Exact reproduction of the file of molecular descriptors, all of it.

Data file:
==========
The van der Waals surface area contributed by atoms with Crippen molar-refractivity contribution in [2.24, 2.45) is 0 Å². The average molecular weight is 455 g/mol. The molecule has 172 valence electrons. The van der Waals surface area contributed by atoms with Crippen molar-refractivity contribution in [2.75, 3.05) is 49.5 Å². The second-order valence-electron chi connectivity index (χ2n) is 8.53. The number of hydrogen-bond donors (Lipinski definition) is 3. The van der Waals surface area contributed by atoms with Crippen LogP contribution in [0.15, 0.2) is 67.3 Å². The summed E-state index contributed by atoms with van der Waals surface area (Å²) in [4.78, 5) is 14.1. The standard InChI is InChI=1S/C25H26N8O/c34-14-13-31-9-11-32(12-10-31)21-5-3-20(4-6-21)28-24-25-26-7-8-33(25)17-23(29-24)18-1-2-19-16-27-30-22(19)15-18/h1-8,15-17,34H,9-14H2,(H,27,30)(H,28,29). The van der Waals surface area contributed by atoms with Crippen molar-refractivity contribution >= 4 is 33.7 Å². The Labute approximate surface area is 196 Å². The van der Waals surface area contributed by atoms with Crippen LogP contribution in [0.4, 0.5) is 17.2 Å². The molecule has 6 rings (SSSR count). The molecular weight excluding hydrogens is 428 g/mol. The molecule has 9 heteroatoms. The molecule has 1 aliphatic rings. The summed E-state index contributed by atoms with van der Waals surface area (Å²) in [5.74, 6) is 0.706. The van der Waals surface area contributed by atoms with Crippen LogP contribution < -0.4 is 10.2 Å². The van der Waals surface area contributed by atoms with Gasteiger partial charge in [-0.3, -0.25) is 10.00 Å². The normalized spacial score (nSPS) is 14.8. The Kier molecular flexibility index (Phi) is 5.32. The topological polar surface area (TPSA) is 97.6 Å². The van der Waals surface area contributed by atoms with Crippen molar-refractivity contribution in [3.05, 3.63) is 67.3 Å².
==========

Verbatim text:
The van der Waals surface area contributed by atoms with Crippen molar-refractivity contribution in [2.24, 2.45) is 0 Å². The average molecular weight is 455 g/mol. The molecule has 172 valence electrons. The van der Waals surface area contributed by atoms with Crippen molar-refractivity contribution in [2.75, 3.05) is 49.5 Å². The second-order valence-electron chi connectivity index (χ2n) is 8.53. The number of hydrogen-bond donors (Lipinski definition) is 3. The van der Waals surface area contributed by atoms with Crippen LogP contribution in [0.15, 0.2) is 67.3 Å². The summed E-state index contributed by atoms with van der Waals surface area (Å²) in [4.78, 5) is 14.1. The standard InChI is InChI=1S/C25H26N8O/c34-14-13-31-9-11-32(12-10-31)21-5-3-20(4-6-21)28-24-25-26-7-8-33(25)17-23(29-24)18-1-2-19-16-27-30-22(19)15-18/h1-8,15-17,34H,9-14H2,(H,27,30)(H,28,29). The van der Waals surface area contributed by atoms with Crippen molar-refractivity contribution >= 4 is 33.7 Å². The Labute approximate surface area is 196 Å². The van der Waals surface area contributed by atoms with Crippen LogP contribution in [0.4, 0.5) is 17.2 Å². The molecule has 6 rings (SSSR count). The molecular weight excluding hydrogens is 428 g/mol. The molecule has 9 heteroatoms. The molecule has 1 aliphatic rings. The summed E-state index contributed by atoms with van der Waals surface area (Å²) in [5.74, 6) is 0.706. The van der Waals surface area contributed by atoms with Crippen LogP contribution < -0.4 is 10.2 Å². The van der Waals surface area contributed by atoms with Gasteiger partial charge in [-0.3, -0.25) is 10.00 Å². The normalized spacial score (nSPS) is 14.8. The Kier molecular flexibility index (Phi) is 5.32. The topological polar surface area (TPSA) is 97.6 Å². The van der Waals surface area contributed by atoms with Crippen molar-refractivity contribution in [3.05, 3.63) is 67.3 Å².